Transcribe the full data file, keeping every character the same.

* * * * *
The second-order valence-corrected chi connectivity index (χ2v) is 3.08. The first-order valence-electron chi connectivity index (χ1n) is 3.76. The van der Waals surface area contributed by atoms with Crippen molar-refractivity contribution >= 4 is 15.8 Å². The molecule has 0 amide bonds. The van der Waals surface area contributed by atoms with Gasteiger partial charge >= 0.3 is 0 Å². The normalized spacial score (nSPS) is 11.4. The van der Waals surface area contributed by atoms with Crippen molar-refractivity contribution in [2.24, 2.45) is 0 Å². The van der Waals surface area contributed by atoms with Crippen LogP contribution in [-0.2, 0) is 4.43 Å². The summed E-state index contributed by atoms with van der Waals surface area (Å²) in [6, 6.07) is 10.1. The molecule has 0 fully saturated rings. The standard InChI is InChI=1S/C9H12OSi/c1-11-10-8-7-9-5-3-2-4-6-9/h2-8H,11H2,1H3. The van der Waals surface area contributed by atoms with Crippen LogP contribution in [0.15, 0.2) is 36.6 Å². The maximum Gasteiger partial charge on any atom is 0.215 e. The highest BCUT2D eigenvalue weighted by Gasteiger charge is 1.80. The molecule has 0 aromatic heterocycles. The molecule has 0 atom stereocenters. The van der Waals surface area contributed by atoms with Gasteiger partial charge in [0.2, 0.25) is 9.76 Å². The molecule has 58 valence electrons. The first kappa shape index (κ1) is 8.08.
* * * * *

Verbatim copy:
The second-order valence-corrected chi connectivity index (χ2v) is 3.08. The first-order valence-electron chi connectivity index (χ1n) is 3.76. The van der Waals surface area contributed by atoms with Crippen molar-refractivity contribution >= 4 is 15.8 Å². The molecule has 0 amide bonds. The van der Waals surface area contributed by atoms with Gasteiger partial charge >= 0.3 is 0 Å². The normalized spacial score (nSPS) is 11.4. The van der Waals surface area contributed by atoms with Crippen molar-refractivity contribution in [2.24, 2.45) is 0 Å². The van der Waals surface area contributed by atoms with Crippen LogP contribution in [-0.2, 0) is 4.43 Å². The summed E-state index contributed by atoms with van der Waals surface area (Å²) in [6, 6.07) is 10.1. The molecule has 0 fully saturated rings. The standard InChI is InChI=1S/C9H12OSi/c1-11-10-8-7-9-5-3-2-4-6-9/h2-8H,11H2,1H3. The van der Waals surface area contributed by atoms with Crippen LogP contribution in [0.15, 0.2) is 36.6 Å². The maximum Gasteiger partial charge on any atom is 0.215 e. The highest BCUT2D eigenvalue weighted by Gasteiger charge is 1.80. The molecule has 0 aromatic heterocycles. The molecule has 0 atom stereocenters. The van der Waals surface area contributed by atoms with Gasteiger partial charge in [0.2, 0.25) is 9.76 Å². The molecule has 58 valence electrons. The first kappa shape index (κ1) is 8.08.